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Idea Lab: 4G spectrum is the government’s most coveted networking asset
This article is part of the IT in Europe issue of March 2012
Britain’s networking giants are jostling for position as they await the release of the 4G spectrum auction by Ofcom. But after years of delays and arguments over liberalisation and ownership caps, it stands to be seen whether British operators can enter the 4G arena without the hindrances that have stalled uptake in the US. Once extra spectrum for 4G is available, mobile providers will be able to offer faster access to wireless services, easing congestion in existing networks and serving new rural customers at about the rate of today’s ADSL home broadband speeds. Operators are desperate for this new spectrum since currently mobile telephony occupies only 4% of the spectrum suitable for radio transmissions. The proposed auction of 4G-supporting frequencies in the 800 MHz and 2.6 GHz bands, now expected to start in Q2 2012, will open an extra 250 MHz to mobile telephony. This will add almost 75% more capacity to the networks, which is 80% more space than was available in the 3G auction in 2000 that netted the Government £22.5bn. ...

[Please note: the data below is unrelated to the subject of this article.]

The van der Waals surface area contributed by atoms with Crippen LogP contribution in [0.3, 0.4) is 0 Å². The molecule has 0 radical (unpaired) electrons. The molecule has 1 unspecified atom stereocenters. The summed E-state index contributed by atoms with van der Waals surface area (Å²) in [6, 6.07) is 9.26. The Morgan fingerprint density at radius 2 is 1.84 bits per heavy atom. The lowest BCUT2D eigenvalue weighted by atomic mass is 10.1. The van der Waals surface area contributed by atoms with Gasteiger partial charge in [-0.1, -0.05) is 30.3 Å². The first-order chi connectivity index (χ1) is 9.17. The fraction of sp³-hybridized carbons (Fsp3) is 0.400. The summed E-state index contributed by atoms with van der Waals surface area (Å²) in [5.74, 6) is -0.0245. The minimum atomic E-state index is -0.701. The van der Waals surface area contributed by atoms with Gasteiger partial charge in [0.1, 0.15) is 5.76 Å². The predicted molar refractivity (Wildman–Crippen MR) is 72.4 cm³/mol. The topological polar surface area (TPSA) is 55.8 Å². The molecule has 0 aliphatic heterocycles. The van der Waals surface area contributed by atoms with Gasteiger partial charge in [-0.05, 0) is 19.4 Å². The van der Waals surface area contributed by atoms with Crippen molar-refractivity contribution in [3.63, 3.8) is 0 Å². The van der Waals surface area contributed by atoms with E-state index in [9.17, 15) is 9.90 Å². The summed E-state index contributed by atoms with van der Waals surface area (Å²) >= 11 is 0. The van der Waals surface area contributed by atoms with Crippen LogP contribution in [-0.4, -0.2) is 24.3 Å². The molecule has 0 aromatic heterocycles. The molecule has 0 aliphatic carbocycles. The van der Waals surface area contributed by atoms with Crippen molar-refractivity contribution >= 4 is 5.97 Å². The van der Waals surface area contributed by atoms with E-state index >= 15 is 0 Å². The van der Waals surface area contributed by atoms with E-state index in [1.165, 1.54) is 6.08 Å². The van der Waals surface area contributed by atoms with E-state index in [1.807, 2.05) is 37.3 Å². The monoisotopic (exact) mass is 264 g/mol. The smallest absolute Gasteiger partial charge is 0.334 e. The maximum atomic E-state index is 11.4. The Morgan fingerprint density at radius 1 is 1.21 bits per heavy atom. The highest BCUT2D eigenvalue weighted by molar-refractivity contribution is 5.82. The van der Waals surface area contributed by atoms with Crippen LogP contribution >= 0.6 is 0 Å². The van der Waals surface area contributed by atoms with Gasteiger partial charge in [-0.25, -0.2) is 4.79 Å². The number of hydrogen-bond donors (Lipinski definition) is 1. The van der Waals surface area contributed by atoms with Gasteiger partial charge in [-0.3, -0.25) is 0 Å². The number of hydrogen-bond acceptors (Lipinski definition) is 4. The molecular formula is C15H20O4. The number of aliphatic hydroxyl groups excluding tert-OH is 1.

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Britain’s networking giants are jostling for position as they await the release of the 4G spectrum auction by Ofcom.
One rural accounting firm got fed up with poor broadband connection and WAN performance, so it turned to WAN virtualisation appliances that combine multiple forms of access.